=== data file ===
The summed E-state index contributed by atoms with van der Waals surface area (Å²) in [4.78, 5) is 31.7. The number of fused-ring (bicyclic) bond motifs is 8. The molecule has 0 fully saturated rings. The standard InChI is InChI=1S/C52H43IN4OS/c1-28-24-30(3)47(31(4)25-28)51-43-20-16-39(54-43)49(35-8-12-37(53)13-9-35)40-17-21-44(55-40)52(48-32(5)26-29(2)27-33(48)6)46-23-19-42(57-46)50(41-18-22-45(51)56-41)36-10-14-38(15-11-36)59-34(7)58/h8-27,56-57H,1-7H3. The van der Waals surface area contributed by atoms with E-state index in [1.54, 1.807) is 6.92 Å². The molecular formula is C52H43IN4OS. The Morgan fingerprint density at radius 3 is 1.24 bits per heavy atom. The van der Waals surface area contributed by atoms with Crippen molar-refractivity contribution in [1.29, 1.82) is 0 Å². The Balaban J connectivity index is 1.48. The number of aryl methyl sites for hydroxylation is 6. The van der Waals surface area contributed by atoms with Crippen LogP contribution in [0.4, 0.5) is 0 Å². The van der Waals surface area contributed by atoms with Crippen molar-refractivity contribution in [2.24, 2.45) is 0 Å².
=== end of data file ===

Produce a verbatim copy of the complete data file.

The summed E-state index contributed by atoms with van der Waals surface area (Å²) in [4.78, 5) is 31.7. The number of fused-ring (bicyclic) bond motifs is 8. The molecule has 0 fully saturated rings. The standard InChI is InChI=1S/C52H43IN4OS/c1-28-24-30(3)47(31(4)25-28)51-43-20-16-39(54-43)49(35-8-12-37(53)13-9-35)40-17-21-44(55-40)52(48-32(5)26-29(2)27-33(48)6)46-23-19-42(57-46)50(41-18-22-45(51)56-41)36-10-14-38(15-11-36)59-34(7)58/h8-27,56-57H,1-7H3. The van der Waals surface area contributed by atoms with E-state index in [1.54, 1.807) is 6.92 Å². The molecular formula is C52H43IN4OS. The Morgan fingerprint density at radius 3 is 1.24 bits per heavy atom. The van der Waals surface area contributed by atoms with Crippen molar-refractivity contribution in [1.29, 1.82) is 0 Å². The Balaban J connectivity index is 1.48. The number of aryl methyl sites for hydroxylation is 6. The van der Waals surface area contributed by atoms with Crippen LogP contribution in [0.4, 0.5) is 0 Å². The van der Waals surface area contributed by atoms with Crippen molar-refractivity contribution in [2.24, 2.45) is 0 Å².